Pseudomonas aeruginosa is a common bacterium that can be found in many different places – soil, water, washing basins, toilets and washing machines, to name but a few examples. Due to its resistance to antibiotic treatment, P. aeruginosa is mainly known as the cause of hospital-acquired infections. David Schleheck, a biologist from Konstanz University, deals specifically with the bacterium’s presence in biofilms. His research could open up new possibilities for combating P. aeruginosa.
Pseudomonas aeruginosa, which has a diameter of between two to four micrometres, thrives in a broad range of different environments. It is even able to reproduce under nutrient-deficient conditions due to its ability to use a broad range of different substances for growth. Although P. aeruginosa does not normally occur in the human body, the bacterium is nevertheless also able to adapt to the conditions in the human body and colonise the urinary tracts, the sinuses, the ear canal and the lungs. “Under normal circumstances, P. aeruginosa does not represent a danger for humans, but can lead to severe inflammation in immunocompromised people,” said Schleheck.
Schleheck’s research is specifically focussed on P. aeruginosa biofilms. P. aeruginosa bacteria seem to thrive particularly in biofilms where they are embedded in a self-generated extracellular polymeric matrix which protects them against macrophages, antibiotics and elimination from the body. Biofilms make the bacteria resistant to treatment. “Research into bacterial physiology, biochemistry and molecular biology has long been focussed on dispersed single free-swimming cells,” said Schleheck. However, research also needs to focus on bacteria in biofilms because more than sixty percent of all chronic bacterial infections are due to bacterial biofilms.
Schleheck closely examined the formation and dispersal of cellular aggregates formed by P. aeruginosa in liquid cultures and compared this with biofilm formation on a solid surface. P. aeruginosa bacteria have long been known to form biofilms on solid surfaces. In addition, prior to Schleheck’s studies most researchers were of the opinion that P. aeruginosa cells were only present as dispersed single cells in liquid cultures. However, Schleheck has been able to show that P. aeruginosa bacteria also form cellular aggregates and biofilm flocs when grown in liquid cultures. He was thus able to show P. aeruginosa research in a new light: previously, bacterial cultures grown on surfaces were compared with liquid bacterial cultures in the hope of being able to elucidate the specific properties of biofilm bacteria. “However, what the researchers actually did was to compare different biofilms with each other,” said Schleheck referring to his observation that P. aeruginosa also formed biofilms in liquid cultures. It therefore comes as no surprise that the studies did not achieve any clear results.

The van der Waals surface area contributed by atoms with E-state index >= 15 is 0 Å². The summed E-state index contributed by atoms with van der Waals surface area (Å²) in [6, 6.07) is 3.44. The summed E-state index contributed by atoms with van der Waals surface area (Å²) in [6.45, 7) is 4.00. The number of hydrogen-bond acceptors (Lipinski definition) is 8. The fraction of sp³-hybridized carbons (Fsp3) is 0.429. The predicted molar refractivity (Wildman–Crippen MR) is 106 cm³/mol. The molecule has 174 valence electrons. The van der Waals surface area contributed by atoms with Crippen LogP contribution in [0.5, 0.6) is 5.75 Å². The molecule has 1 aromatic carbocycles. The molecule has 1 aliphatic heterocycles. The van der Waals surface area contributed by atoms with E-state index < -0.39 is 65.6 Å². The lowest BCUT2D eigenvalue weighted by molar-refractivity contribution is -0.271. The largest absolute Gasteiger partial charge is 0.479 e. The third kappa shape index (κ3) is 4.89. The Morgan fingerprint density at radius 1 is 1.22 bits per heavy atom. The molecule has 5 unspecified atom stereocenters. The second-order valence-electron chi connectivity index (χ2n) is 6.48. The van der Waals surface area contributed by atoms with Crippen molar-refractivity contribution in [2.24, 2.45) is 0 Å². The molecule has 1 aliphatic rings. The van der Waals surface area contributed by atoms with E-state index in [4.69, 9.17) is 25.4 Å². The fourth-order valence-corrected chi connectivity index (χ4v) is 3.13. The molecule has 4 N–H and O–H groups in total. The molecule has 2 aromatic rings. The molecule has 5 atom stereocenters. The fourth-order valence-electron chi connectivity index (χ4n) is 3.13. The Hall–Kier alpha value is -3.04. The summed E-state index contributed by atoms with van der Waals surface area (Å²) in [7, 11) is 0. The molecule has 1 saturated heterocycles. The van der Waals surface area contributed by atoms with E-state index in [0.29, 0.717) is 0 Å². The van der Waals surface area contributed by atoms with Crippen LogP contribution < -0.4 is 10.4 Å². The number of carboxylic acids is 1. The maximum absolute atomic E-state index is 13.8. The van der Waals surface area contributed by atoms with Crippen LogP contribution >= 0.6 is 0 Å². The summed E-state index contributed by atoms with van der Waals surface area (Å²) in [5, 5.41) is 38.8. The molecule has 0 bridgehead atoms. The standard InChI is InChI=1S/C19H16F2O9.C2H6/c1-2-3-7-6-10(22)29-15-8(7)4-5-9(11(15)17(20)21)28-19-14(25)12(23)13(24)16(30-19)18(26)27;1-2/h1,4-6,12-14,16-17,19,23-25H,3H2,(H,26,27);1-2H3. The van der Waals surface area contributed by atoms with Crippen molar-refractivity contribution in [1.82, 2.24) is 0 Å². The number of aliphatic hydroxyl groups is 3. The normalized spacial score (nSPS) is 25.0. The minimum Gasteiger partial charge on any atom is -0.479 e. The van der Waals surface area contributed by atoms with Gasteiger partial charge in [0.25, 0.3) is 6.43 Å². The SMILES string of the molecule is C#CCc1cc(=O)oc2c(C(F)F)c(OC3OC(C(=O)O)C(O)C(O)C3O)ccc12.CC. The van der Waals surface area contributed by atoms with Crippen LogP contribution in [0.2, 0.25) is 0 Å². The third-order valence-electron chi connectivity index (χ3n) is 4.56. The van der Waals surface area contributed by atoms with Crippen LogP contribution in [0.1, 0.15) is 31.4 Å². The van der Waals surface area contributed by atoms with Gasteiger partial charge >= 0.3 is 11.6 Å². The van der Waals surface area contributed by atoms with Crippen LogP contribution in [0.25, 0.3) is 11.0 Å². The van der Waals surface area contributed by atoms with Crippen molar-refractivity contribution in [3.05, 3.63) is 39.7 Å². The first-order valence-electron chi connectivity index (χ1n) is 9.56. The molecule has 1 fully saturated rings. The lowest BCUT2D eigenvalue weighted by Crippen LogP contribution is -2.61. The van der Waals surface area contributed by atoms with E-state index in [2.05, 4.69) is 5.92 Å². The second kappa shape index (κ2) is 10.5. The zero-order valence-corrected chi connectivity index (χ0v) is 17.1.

Schleheck also found that the process of biofilm formation consists of several phases: initially, the bacteria grow in unstructured biofilms as they divide and synthesise extracellular polymeric matrix constituents. Later, under conditions of carbon starvation and oxygen limitation, the bacteria switch back to their dispersed single-cell lifestyle and are able to ‘swim’ to areas with better nutrient conditions and divide again. This phenomenon used to cause misunderstandings related to the measurement of P. aeruginosa growth in aqueous solutions. Bacterial growth is usually determined from optical density (OD), which involves the use of spectrophotometry for measuring culture turbidity. As a larger number of individual cells leads to greater turbidity, the method seemed to be well suited for determining the growth of P. aeruginosa in liquid cultures. Schleheck’s findings about the formation and dispersal of biofilms, however, show that photometric measurements are prone to produce false results. Higher optical densities are usually measured as the bacteria are depleted of limited growth substrate. However, these higher values are not due to continued growth, but rather to the dissolution of the aggregates and dispersal of single free-swimming cells.
The occurrence of P. aeruginosa is not only a big problem in hospitals; the bacteria can also cause major harm in technical areas such as water management and distribution systems as well as in the food industry. Schleheck hopes that his basic research leads to a better understanding of P. aeruginosa biofilm formation and dispersal and enables the more effective destruction of the bacteria. He is particularly focussed on finding ways to control the dissociation of biofilms and the elimination of the bacteria. He is interested in working with companies, especially in the development and testing of biofilm control methods.
Further information: Dr. David Schleheck University of KonstanzTel.: +49 (0)7531/ 88-3270E-mail: david.schleheck(at)uni-konstanz.de